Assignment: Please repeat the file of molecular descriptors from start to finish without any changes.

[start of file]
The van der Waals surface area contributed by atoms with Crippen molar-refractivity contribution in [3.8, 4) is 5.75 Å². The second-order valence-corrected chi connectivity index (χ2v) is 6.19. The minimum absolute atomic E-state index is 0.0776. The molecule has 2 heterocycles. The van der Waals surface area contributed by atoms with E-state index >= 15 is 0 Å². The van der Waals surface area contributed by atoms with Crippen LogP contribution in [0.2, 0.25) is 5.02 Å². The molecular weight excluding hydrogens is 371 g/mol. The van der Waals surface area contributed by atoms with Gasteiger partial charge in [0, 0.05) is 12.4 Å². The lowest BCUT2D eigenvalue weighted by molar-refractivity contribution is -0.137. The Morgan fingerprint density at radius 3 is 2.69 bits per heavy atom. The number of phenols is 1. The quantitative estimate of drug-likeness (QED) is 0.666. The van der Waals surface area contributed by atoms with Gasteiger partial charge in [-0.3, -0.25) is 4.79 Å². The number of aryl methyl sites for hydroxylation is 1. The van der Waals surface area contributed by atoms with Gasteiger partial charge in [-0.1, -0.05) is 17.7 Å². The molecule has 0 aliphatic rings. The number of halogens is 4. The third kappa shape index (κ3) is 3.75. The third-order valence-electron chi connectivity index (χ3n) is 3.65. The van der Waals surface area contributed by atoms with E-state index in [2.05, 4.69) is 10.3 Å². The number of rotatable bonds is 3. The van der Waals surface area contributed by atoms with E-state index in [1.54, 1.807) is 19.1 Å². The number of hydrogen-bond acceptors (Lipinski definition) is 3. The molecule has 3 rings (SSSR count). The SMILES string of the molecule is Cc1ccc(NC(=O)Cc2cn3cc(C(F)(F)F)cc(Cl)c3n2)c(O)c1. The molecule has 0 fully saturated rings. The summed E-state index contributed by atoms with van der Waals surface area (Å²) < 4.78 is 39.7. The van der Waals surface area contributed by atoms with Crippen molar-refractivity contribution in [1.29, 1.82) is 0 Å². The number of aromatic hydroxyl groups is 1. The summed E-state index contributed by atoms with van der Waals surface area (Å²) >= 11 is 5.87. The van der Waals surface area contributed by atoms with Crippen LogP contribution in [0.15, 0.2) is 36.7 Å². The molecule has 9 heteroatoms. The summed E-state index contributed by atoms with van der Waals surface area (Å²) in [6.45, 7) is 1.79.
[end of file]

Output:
The van der Waals surface area contributed by atoms with Crippen molar-refractivity contribution in [3.8, 4) is 5.75 Å². The second-order valence-corrected chi connectivity index (χ2v) is 6.19. The minimum absolute atomic E-state index is 0.0776. The molecule has 2 heterocycles. The van der Waals surface area contributed by atoms with E-state index >= 15 is 0 Å². The van der Waals surface area contributed by atoms with Crippen LogP contribution in [0.2, 0.25) is 5.02 Å². The molecular weight excluding hydrogens is 371 g/mol. The van der Waals surface area contributed by atoms with Gasteiger partial charge in [0, 0.05) is 12.4 Å². The lowest BCUT2D eigenvalue weighted by molar-refractivity contribution is -0.137. The Morgan fingerprint density at radius 3 is 2.69 bits per heavy atom. The number of phenols is 1. The quantitative estimate of drug-likeness (QED) is 0.666. The van der Waals surface area contributed by atoms with Gasteiger partial charge in [-0.3, -0.25) is 4.79 Å². The number of aryl methyl sites for hydroxylation is 1. The van der Waals surface area contributed by atoms with Gasteiger partial charge in [-0.1, -0.05) is 17.7 Å². The molecule has 0 aliphatic rings. The number of halogens is 4. The third kappa shape index (κ3) is 3.75. The third-order valence-electron chi connectivity index (χ3n) is 3.65. The van der Waals surface area contributed by atoms with E-state index in [2.05, 4.69) is 10.3 Å². The number of rotatable bonds is 3. The van der Waals surface area contributed by atoms with E-state index in [1.54, 1.807) is 19.1 Å². The number of hydrogen-bond acceptors (Lipinski definition) is 3. The molecule has 3 rings (SSSR count). The SMILES string of the molecule is Cc1ccc(NC(=O)Cc2cn3cc(C(F)(F)F)cc(Cl)c3n2)c(O)c1. The molecule has 0 fully saturated rings. The summed E-state index contributed by atoms with van der Waals surface area (Å²) < 4.78 is 39.7. The van der Waals surface area contributed by atoms with Crippen molar-refractivity contribution in [1.29, 1.82) is 0 Å². The number of aromatic hydroxyl groups is 1. The summed E-state index contributed by atoms with van der Waals surface area (Å²) >= 11 is 5.87. The van der Waals surface area contributed by atoms with Crippen LogP contribution in [0.15, 0.2) is 36.7 Å². The molecule has 9 heteroatoms. The summed E-state index contributed by atoms with van der Waals surface area (Å²) in [6.45, 7) is 1.79.